When riding through the pain ain’t a good idea

There is no denying a vein of sadomasochism in cycling.  Learning to ignore – or even enjoy – pain cause by muscle fatigue is part of the allure of cycling for many. Feel the burn! It is a common mantra, and applicable here.

However, it is also important to know when to stop and listen to the pain.  Being able to differentiate between discomfort cause by the natural creation of lactic acid in the muscles and pain indicating a strain or pull can be the difference between one short ride, or several weeks off of the bike.

This has become painfully clear to me (both figuratively and literaly) recently has I’ve been hit with another round of symptoms from Iliotibial Band Syndrome.  In a nut shell, this is the irritation of a particular tendon that runs across the outside of your knee.  During normal cycling, this tendon rubs across the knee every time the knee bends.  In certain circumstances, the tendon will become inflamed and cause pain.  Unfortunately, the inflammation of the tendon can actually increase the rubbing and snapping that happens due to the size increase – a kinda nasty feedback loop of sorts.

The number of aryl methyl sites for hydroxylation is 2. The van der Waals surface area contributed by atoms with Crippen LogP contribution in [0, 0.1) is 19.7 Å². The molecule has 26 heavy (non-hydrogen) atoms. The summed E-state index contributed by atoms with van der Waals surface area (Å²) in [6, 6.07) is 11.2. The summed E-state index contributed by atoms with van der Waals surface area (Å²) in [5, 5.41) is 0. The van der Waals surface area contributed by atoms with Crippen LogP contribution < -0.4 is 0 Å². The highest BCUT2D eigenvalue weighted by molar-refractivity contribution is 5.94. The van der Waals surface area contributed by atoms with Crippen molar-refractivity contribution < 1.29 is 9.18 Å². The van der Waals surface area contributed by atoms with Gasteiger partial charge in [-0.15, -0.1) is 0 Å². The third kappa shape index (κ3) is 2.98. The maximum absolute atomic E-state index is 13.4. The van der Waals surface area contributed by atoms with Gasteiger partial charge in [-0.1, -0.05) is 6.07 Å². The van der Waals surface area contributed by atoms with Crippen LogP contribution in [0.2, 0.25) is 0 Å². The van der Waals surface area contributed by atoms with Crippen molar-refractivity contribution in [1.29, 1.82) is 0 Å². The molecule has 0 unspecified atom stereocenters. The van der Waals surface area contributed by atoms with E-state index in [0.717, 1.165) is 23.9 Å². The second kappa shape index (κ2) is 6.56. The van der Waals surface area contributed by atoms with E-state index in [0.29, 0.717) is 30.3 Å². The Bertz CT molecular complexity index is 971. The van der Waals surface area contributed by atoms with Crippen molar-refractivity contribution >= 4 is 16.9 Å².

This is definitely one of those times when riding through the pain will make things worse for you – both short and long term.  Aside from long term muscle building and flexibility improvements, the only relief comes from allowing the inflammation to subside.  And that isn’t going to happen unless you stay off of the bike for a while.